Mycroft never told anyone that at the death of Siger, his father that Violet, his mother, wanted nothing to do with the daughter that reminded her of her failed marriage. Mycroft was able to quickly draw up the paperwork naming himself the legal guardian of Sherlock and Enola until they each turned thirty years of age.
Sherlock at his thirtieth birthday would become a co-guardian with Mycroft over Enola. Violet agreed readily and signed the documents without so much as a second thought. Mycroft said nothing of this to his brother and neither Sherlock or Enola found out about it.
"More so than even you," Wilhelm took out a card from his wallet and placed it on the desk within Mycroft's reach. "And very connected, which could be very useful to you."
Mycroft took the card and saw that it was Wilhelm's contact information listing several international numbers.
"Why?" Mycroft asked putting the card back on the desk.
Wilhelm smiled. It was the kind of smile that said that the person knew a lot more than he was going to say. Mycroft had used such a ploy often in his career and he hated that he was now on the receiving end of such a smile. Wilhelm stood and buttoned his jacket.
"It was a pleasure meeting you Mycroft Holmes." He said making his way to the door. "I expect a call from you as soon as you have all the Richard Brook information ready."
"You expect me to work willingly with a criminal." Mycroft also stood just as Wilhelm reached to door.
Wilhelm turned around, he was not surprised by Mycroft's remark. He also did not regret what he was to say next.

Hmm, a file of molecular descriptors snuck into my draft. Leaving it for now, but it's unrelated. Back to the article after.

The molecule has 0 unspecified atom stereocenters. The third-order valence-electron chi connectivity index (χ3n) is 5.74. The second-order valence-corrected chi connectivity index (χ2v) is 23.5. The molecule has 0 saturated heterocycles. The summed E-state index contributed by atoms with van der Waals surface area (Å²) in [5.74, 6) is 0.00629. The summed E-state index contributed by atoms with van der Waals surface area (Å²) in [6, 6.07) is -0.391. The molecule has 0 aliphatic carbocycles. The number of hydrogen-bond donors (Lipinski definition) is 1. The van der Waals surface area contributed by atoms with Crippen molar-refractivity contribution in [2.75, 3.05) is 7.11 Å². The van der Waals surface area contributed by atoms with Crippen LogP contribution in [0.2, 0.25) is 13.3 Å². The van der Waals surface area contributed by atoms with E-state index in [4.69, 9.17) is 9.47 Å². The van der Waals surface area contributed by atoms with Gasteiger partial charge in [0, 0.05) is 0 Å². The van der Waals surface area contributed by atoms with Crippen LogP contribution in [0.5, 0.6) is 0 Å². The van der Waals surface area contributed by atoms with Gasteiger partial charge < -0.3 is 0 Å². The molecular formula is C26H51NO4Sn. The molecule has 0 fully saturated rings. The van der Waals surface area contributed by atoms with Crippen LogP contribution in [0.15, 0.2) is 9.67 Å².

"You did once for the sake of national security." Wilhelm's statement made Mycroft tense up. "To clear your brother's name and to bring down the man who tricked you into helping him do that, I expect you to be willing to walk through the nine levels of Dante's Hell then the nine levels of Purgatory, twice.
"I always found it odd that Enola could face off with the most dangerous people in the world, like Moriarty, without batting an eyelash." Wilhelm walked back to the desk. He spoke with authority, almost down to Mycroft. There was an edge in his voice that made Mycroft realize why they man before him was so successful in the criminal world. If you crossed him or acted against him in any capacity – run. "But when it came to her own flesh and blood she became terrified. What does that say about the relationships in your family?"
Wilhelm considered Mycroft a moment before offering his hand to the man not allowing him to answer the question. The two men shook, but instead of simply letting go, Wilhelm shifted his grip so he had a better hold on the wrist and proceeded to ram Mycroft's hand onto the flat surface of the desk.
The pain shot threw Mycroft's hand and through his arm, but he kept his reaction to a simple grimace. The thief had him pinned in an uncomfortable position, but it allowed Wilhelm to easily lean in to talk into Mycroft's ear.
"I know I said I hate unnecessary violence, but this is to prove a point, so it is necessary." Wilhelm spoke in a stage whisper and tighten his grip causing more pain. "If you ever do what you did to your brother to my daughter, nothing short of Divine intervention will stop me from getting to you. Do I make myself clear?"
He released Mycroft's hand who discovered that he could barely move it.
"Perfectly." Mycroft spoke giving little acknowledgment to the violent handshake as though it had not happened. "My office will be in contact with you concerning Richard Brook."
Wilhelm cocked his head slightly noting that he approved of the course of action.
"I'm sure they will. I haven't told Elle what you did, if you're worried about that, and I doubt if Sherlock knows just yet." Wilhelm straightened his jacket before heading out. "You might want to put some ice on that." He called out as he closed the study door behind him.
Mycroft was not really surprise when he had his hand examined later to find that he sustained a sprained wrist and several hairline fractures in three of the metacarpals.